• No one ever decided whether the Alpha Bitch's name in Lizzie McGuire was Kate Sanders (with a short a sound) or Kate Saunders (Sawn-ders). Every other episode, it was pronounced differently and her name was never listed the same way in the credits. Ethan Kraft/Ethan Craft is similar in this way.
  • The Red Green Show: Is Glen's last name Brackston, Braxton or Brachston?
  • Once Upon a Time spells it "Rumplestiltskin" instead of "Rumpelstiltskin".
  • Saturday Night Live once did a Weekend Update bit where they listed all the acceptable spellings for the Libyan dictator, Muammar Gaddafi, owing to the fact that no two newscasts or newspaper ever spelled it the same way.
  • The Thick of It has Ollie/Olly Reeder: early episodes credit Chris Addison as playing "Olly Reeder", which is later changed to "Oliver Reeder", while The Missing Do SAC Files has him sign himself as Ollie.
  • Juken Sentai Gekiranger gets this a bit. What's the name of the Gekirangers' master? Is it Shafu (which TV Nihon's subs use) or Xia Fu (which the RangerWiki uses)? Then there's Mele/Mere and Rio/Lio—being that they're chameleon-style and lion-style users respectively, Mele and Lio would make most sense, but TVNihon's subs use Mele and Rio, and RangerWiki uses Mere and Rio. (Strangely enough, no one ever uses "Leo" for the latter, despite the fact that it's both a proper name (though not a Japanese one) and actually means "lion".) In fact, TVNihon's subs use BOTH spellings—when introducing himself (in the style of the Super Sentai roll call), they use "Lio", but every other time it's "Rio". Ron/Long is another case—they started out using Ron, then switched to Long after a few episodes. Heck, this can even be done with the titular martial art—is it JyuKen or Ju(u)Ken? Retsu's name is also spelled Retu on the RangerWiki (which is a different way of romanising the kana of his name).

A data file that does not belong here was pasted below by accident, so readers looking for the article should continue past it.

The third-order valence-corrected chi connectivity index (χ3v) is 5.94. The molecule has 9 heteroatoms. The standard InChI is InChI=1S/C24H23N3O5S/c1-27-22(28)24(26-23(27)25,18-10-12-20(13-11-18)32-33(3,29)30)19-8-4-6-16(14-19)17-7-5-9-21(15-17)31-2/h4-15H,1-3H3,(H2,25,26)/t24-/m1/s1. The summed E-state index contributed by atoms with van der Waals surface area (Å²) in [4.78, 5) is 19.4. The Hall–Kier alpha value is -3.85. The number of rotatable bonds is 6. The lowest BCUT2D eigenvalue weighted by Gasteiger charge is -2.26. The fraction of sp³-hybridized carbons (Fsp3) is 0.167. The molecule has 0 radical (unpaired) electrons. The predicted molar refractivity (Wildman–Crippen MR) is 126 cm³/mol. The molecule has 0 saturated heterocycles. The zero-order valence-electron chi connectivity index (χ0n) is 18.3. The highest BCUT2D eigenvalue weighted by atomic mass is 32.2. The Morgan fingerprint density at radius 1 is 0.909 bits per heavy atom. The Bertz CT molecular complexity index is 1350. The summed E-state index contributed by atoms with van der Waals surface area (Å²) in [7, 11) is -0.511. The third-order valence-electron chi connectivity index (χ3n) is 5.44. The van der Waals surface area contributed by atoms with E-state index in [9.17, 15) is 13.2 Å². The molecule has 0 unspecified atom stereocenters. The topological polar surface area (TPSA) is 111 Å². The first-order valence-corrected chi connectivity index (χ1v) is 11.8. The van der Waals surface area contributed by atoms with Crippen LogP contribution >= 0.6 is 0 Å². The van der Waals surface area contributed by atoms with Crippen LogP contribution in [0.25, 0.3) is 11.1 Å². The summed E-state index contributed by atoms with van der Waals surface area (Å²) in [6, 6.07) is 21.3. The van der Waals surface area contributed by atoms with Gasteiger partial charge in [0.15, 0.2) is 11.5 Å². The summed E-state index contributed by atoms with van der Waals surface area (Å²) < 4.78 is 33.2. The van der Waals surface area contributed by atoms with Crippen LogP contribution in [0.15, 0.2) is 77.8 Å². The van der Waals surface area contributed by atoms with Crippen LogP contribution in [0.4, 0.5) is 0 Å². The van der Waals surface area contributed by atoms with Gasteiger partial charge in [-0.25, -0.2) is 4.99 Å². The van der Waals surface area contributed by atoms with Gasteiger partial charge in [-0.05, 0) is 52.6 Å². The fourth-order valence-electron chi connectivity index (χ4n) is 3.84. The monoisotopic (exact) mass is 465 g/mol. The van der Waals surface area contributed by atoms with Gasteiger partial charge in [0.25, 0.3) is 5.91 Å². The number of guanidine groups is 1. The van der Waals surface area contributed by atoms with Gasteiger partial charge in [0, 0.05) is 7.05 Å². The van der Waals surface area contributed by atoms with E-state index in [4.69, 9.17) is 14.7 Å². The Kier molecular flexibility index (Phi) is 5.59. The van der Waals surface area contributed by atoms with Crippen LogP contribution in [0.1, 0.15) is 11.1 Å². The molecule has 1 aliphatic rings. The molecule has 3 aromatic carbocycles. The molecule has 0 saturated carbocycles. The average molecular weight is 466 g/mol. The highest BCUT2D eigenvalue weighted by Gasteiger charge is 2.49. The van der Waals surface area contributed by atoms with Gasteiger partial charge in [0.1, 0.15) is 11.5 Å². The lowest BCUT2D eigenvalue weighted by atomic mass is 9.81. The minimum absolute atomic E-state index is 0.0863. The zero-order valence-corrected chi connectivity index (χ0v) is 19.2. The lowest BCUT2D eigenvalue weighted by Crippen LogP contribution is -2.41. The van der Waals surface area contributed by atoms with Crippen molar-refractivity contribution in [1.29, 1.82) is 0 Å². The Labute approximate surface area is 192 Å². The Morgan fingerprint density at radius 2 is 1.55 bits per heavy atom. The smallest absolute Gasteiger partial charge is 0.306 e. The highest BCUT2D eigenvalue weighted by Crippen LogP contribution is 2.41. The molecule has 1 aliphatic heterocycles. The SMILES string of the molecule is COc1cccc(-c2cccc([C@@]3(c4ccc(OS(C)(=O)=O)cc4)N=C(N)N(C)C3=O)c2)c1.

• Kaizoku Sentai Gokaiger had this with one of the Monsters of the Week, Jealoushitto. His name is meant to be a combination of the English and Japanese words for "jealousy" - "jerashī" + "shitto" = "jerashitto". However, the ambiguous kana led to a LOT of different spellings, including Jealousto, Jealousyto, Zealoushitto (since the katakana for "jealous" can also be read as "zealous", and both sort of fit the character), Zealousto, etc.
  • The Ultra Series is plagued by this problem due to the ambiguity of kana (L-R and V-B are common confusions) and the lack of official English designations given by Tsuburaya Productions.
    • All of the monsters and aliens. Monster names can often vary wildly between fans, and many are designated based on their Japanese pronunciation, any Gratuitous English used in the shows, and a bit of guesswork. This can make a massive headache out of viewers trying to hunt around for info on kaiju from this franchise.
    • While the Ultramen generally have an established way of spelling their English names, there are also a number who don't. Ultraseven has also been called Ultra Seven and Ultra-7, the Father of Ultra and Mother of Ultra can also be called the Ultra Father and Ultra Mother (which admittedly is probably the intended name as it sounds more natural), and Ultraman Mebius has occasionally been spelled as Ultraman Moebius.
  • In Babylon 5, the pak'ma'ra spell the name of their species in all lower case letters. Not only fans, but the production crew themselves have often unwittingly capitalized it to match the way that every other species spells their name.
    "In all of my scripts, I always spelled pak’ma’ra in all lower case letters. Our script coordinator kept changing it to Pak’ma’ra. Finally, I had to tell her to stop changing it. She wanted to know why. I said, “Because that’s how they spell it.” It’s great being able to win arguments by citing non-existent rules of punctuation created by equally non-existent species." —JMS
  • In Star Trek: The Next Generation, Data's creator Dr. Soong's first name is spelled either Noonian or Noonien depending on the episode.
  • Supernatural has a case of this with the angel Castiel. The fandom overwhelmingly spells his nickname as 'Cas' with one 's' while both scripts and a story being written about the character in-universe have it with two.
  • Joan's original last name in Elementary. She's "Joan Watson" due to her mother remarrying when she was a child. Closed captioning has spelled the surname as both "Yun" and "Wen". "Yeun" has also been used as a way of spelling it.
  • Can happen sometimes with Game of Thrones fans who didn't read the novels the show is based on. Go to an online discussion the show for non-book readers and see how people try to spell names like Daenerys (or any of the Targaryens), Jaqen H'ghar, Cersei, etc. Even fairly basic names like Jaime (often spelled "Jamie") and Jon Snow (often spelled "John") get this.